I tweeted about it earlier, and in some ways, I do believe this conference was a life-changing experience for me. I am typically a shy person, and I have mentioned before that I feel that social media is helping me to become more comfortable in certain situations…like when I am around a bunch of people I don’t know. Well, I put myself in the middle of that situation on purpose this year and volunteered to work as a docent in the Social Networking Lounge. This was great for me, as I got to meet so many wonderful people that I have only known through Twitter. As I “worked my shift” in the lounge, I could tell that I was becoming more comfortable with interacting with new people…what an awesome feeling!
The concurrent sessions at the conference were awesome, and I even got to meet and talk to Sir Ken Robinson when he signed my copy of “The Element!” I’m really looking forward to reading it! I will definitely return to Pete&C in the future!
I am the quiet observer type. But, I have found that using social media outlets, especially Twitter, has made it much easier for me to communicate with my colleagues, and especially people that I am just meeting for the first time. I find it easier to have meaningful discussions with new acquaintances.
Here are my personal observations. 1. I am more comfortable and confident holding conversations with colleagues & new acquaintances. 2. While holding these conversations, I feel that my thoughts are more succinct and clear. 3. I actually feel like I can communicate more effectively to my students. 4. I am no longer reserved about sharing my thoughts and comments with people who I hardly know.
I know there is a lot of talk, especially in education circles, about the use of social media by students. Some fear that using these online communication methods are somehow destroying students’ abilities to communicate effectively and properly “in the real world.”
My question would be this. Why then, have I found that my communications skills have improved? Is it simply because I previously learned proper social interaction before this whole social media thing happened? Or, has social media actually influenced the way I communicate?
I have always been a shy person, but I would no longer put myself in that category. Perhaps writing this blog has helped, too. Maybe through writing this blog and using twitter, I have realized that “putting my thoughts out there” isn’t a bad thing. In fact, maybe it’s a good thing…a really good thing. I have learned so much and had such great conversation with other educators and professionals through these social media outlets.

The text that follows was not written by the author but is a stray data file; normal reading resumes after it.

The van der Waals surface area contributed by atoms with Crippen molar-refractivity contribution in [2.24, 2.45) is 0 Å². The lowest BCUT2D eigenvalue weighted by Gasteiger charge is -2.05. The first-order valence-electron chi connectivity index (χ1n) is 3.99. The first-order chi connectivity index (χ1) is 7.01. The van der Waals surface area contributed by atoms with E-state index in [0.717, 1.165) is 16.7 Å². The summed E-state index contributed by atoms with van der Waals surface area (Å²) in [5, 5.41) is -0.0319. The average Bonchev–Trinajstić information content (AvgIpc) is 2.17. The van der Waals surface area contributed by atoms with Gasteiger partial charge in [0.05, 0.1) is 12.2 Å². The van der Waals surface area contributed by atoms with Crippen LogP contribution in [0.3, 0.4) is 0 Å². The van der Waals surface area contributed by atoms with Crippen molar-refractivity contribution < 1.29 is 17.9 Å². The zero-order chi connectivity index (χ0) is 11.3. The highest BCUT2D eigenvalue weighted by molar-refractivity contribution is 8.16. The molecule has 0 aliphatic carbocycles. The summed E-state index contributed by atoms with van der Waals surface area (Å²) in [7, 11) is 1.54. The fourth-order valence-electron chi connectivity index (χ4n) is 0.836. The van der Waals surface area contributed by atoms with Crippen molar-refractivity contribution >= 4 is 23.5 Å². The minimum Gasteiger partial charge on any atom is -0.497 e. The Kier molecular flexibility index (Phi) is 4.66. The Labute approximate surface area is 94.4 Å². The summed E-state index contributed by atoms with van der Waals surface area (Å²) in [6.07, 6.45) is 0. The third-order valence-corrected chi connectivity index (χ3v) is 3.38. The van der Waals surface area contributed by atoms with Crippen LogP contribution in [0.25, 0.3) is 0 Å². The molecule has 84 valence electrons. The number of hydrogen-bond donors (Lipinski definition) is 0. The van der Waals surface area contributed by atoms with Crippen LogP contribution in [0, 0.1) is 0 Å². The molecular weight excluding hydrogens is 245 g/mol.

I don’t know that I can draw any conclusions about young people, but I know that these outlets have helped me to communicate more effectively and more comfortably. Just food for thought.
UPDATE – After taking Joe PIsano’s great advice, I checked out TextMarks a little more closely. I could not find any specific information on their site regarding the ads they send with their messages, but I have realized that the ramifications of these ads going to students may not be good. So, at this point, I have put this project on hold, and am continuing to search for a service that will do this for free with no ads at all. If anyone can point me in the right direction, please don’t hesitate to contact me. I think this could be a really powerful communication tool!
After attending the PMEA Summer Conference this year, I starting thinking a lot more about how I could integrate technology into my band program. More specifically even, I started thinking about how I could use technology on my students’ level. It is clear to me that many students use text messaging as an important method of communication. So, I started wondering if there was a way for students to subscribe to a band text message alert service for my program.
After many hours of searching the net, and failed attempts to use many different services, I finally found what I’m looking for in TextMarks. This service allows the students to text the word “sharonband” to a specific number, and then they can receive any alerts that I post as the manager. This service also gives me the ability to either allow or disallow the subscribers to send a message to all other members of the group. I have disabled this feature, as I only want students to be able to receive messages.
As far as posting messages to the subscribers, I can either do this from my mobile device or from the web. This service allows me to use 120 of the 160 text characters, as I believe the rest are reserved for short advertisements. (That’s how they keep it free.)
This is very exciting to me. I notice how much students use text messaging, and I think it is just another great way that we can “meet students on their level” and keep them informed of the important information that we need to pass on to them.
I can foresee this being useful to any teacher that wants the ability to reach out to their students “outside of the school walls.”
Check it out, and let me know if you would consider using this with your students! I can’t wait to get this going with my students and report back later on how it is working!